By now you’ve probably heard something about shonen-ai, the manga genre that translates as “boys’ love”. Shonen-ai is usually written by women, for women; it involves beautiful boys experiencing some kind of love for a member of their own gender, from the platonic to the sexual. Shonen-ai is just now starting to appear in the U.S., and American readers may not know what to make of it. Is this a positive portrayal of homosexuality? Are these characters actually gay? If not, what does it all mean?
As readers looking at the literature of a different culture, we’re bound to find some aspects of manga puzzling or even disturbing. This has rarely affected my enjoyment of manga in the past, but it did with Gravitation. On one level, it’s a rock and roll soap opera about a young wannabe star named Shuichi and his struggle to make it in the music business. On another level, it’s a teen comedy with a lot of appealing characters. You could also look at it as a traditional romance: 18 year old Shuichi falls hard for the older, more experienced Eiri. Eiri is mysterious, forbidding, even cold. Can Shuichi crack his shell?
Gravitation has a host of loyal fans who love its attractive guys, recording industry machinations, and silly humor. I enjoyed the affectionate relationship between Shuichi and his best friend Hiro, and the comic relief of Shuichi’s little sister. What brought me up short was the inequality of the relationship between Shuichi and Eiri. The object of our hero’s affections never shows his human side, making Shuichi’s continued devotion puzzling. Fans of the series report that later volumes reveal what happened in Eiri’s past to make him the way he is, but the first two volumes give us no reason to like him. Then there’s Shuichi and Eiri’s first sexual encounter, which is disturbingly close to rape. While Japanese culture may not view consent the way I do (and to be fair, American culture isn’t always so sensitive either), I found the sexual dynamics of Gravitation problematic. Shuichi’s resistance may just be a token protest, but he doesn’t seem to get any pleasure out of the relationship.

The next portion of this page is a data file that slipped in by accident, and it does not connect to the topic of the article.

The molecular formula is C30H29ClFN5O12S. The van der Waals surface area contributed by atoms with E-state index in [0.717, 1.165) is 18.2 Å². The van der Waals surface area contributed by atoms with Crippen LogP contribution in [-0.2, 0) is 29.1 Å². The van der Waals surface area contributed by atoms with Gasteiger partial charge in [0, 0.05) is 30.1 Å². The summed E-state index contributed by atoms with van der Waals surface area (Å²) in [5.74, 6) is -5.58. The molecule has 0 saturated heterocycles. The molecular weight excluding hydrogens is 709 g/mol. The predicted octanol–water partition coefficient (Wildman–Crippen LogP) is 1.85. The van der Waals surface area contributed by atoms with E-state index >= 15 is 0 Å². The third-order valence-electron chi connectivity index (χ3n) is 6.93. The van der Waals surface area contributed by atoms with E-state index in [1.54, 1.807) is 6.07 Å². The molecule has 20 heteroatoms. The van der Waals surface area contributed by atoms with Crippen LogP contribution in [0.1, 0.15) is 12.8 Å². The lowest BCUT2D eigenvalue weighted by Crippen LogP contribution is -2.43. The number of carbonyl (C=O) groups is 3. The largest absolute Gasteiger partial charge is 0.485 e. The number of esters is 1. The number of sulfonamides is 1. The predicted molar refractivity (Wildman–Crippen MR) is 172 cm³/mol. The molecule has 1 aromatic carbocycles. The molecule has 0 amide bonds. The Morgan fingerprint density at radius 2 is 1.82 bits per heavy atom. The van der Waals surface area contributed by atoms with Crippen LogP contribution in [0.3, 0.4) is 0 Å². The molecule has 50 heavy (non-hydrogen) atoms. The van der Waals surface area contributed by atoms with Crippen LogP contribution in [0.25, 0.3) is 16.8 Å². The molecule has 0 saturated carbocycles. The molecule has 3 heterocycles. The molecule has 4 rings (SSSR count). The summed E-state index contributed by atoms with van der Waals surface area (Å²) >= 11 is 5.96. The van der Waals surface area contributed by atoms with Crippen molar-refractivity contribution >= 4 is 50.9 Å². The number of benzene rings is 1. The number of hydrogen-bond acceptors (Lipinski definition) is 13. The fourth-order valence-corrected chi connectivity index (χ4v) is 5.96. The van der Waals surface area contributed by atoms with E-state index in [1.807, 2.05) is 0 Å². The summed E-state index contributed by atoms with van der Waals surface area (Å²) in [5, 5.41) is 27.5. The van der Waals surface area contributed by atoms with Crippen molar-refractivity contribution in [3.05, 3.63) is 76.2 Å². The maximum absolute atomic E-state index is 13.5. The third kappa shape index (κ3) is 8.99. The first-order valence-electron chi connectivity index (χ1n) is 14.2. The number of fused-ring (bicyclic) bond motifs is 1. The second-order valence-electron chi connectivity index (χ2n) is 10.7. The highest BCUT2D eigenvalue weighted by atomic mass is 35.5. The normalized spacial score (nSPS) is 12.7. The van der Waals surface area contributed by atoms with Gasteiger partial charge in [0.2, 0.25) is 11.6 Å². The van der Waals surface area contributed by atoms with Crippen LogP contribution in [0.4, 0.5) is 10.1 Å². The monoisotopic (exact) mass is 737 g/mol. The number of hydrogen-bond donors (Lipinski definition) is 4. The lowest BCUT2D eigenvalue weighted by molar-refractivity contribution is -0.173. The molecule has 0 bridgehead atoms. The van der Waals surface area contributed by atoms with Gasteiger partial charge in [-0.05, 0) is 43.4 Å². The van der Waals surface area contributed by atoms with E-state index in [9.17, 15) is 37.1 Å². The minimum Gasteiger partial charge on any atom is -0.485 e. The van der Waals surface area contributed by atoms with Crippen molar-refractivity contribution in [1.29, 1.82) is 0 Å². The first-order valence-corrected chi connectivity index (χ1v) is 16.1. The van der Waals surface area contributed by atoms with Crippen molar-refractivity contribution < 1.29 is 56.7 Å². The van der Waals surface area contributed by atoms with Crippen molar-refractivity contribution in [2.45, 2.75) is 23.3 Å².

Readers should be aware that shonen-ai comics don’t claim to represent real gay relationships in Japan or the U.S. This doesn’t mean we shouldn’t scrutenize their portrayals. Tokyopop’s FAKE, the only other manga available right now that depicts an overtly romantic relationship between men, is aimed at adults. While FAKE‘s Dee sometimes comes on strong, it’s clear that he cares enough about Ryo to respect his limits. Perhaps future shonen-ai translations will offer something better for teen collections. While I wouldn’t necessarily discourage librarians from considering Gravitation, they should think about who its audience will be and what that audience may take away from it.